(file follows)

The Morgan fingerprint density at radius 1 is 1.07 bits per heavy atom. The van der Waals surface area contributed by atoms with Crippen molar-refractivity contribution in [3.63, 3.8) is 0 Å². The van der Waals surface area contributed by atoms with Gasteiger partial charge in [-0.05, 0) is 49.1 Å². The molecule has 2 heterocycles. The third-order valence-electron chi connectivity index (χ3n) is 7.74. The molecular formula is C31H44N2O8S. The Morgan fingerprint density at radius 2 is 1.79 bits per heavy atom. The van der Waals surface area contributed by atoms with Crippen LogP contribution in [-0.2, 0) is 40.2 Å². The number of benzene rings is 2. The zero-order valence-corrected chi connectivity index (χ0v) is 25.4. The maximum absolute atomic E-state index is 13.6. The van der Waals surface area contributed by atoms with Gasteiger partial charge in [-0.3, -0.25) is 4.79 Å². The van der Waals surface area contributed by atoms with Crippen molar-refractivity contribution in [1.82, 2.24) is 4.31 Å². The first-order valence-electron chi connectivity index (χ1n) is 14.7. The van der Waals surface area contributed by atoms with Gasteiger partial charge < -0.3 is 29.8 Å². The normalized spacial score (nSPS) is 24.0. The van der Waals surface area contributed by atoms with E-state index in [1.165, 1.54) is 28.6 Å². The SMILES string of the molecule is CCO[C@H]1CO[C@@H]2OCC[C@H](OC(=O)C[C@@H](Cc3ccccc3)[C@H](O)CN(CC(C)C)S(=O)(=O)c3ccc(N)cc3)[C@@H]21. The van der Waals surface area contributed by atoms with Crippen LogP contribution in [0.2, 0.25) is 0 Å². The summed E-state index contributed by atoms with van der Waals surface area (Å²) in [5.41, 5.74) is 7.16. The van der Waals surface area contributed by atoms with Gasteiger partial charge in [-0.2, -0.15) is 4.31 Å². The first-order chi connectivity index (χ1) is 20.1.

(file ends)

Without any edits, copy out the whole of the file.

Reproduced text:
The Morgan fingerprint density at radius 1 is 1.07 bits per heavy atom. The van der Waals surface area contributed by atoms with Crippen molar-refractivity contribution in [3.63, 3.8) is 0 Å². The van der Waals surface area contributed by atoms with Gasteiger partial charge in [-0.05, 0) is 49.1 Å². The molecule has 2 heterocycles. The third-order valence-electron chi connectivity index (χ3n) is 7.74. The molecular formula is C31H44N2O8S. The Morgan fingerprint density at radius 2 is 1.79 bits per heavy atom. The van der Waals surface area contributed by atoms with Crippen LogP contribution in [-0.2, 0) is 40.2 Å². The number of benzene rings is 2. The zero-order valence-corrected chi connectivity index (χ0v) is 25.4. The maximum absolute atomic E-state index is 13.6. The van der Waals surface area contributed by atoms with Gasteiger partial charge in [-0.3, -0.25) is 4.79 Å². The van der Waals surface area contributed by atoms with Crippen molar-refractivity contribution in [1.82, 2.24) is 4.31 Å². The first-order valence-electron chi connectivity index (χ1n) is 14.7. The van der Waals surface area contributed by atoms with Gasteiger partial charge < -0.3 is 29.8 Å². The normalized spacial score (nSPS) is 24.0. The van der Waals surface area contributed by atoms with E-state index in [1.165, 1.54) is 28.6 Å². The SMILES string of the molecule is CCO[C@H]1CO[C@@H]2OCC[C@H](OC(=O)C[C@@H](Cc3ccccc3)[C@H](O)CN(CC(C)C)S(=O)(=O)c3ccc(N)cc3)[C@@H]21. The van der Waals surface area contributed by atoms with Crippen LogP contribution in [0.2, 0.25) is 0 Å². The summed E-state index contributed by atoms with van der Waals surface area (Å²) in [5.41, 5.74) is 7.16. The van der Waals surface area contributed by atoms with Gasteiger partial charge in [-0.2, -0.15) is 4.31 Å². The first-order chi connectivity index (χ1) is 20.1.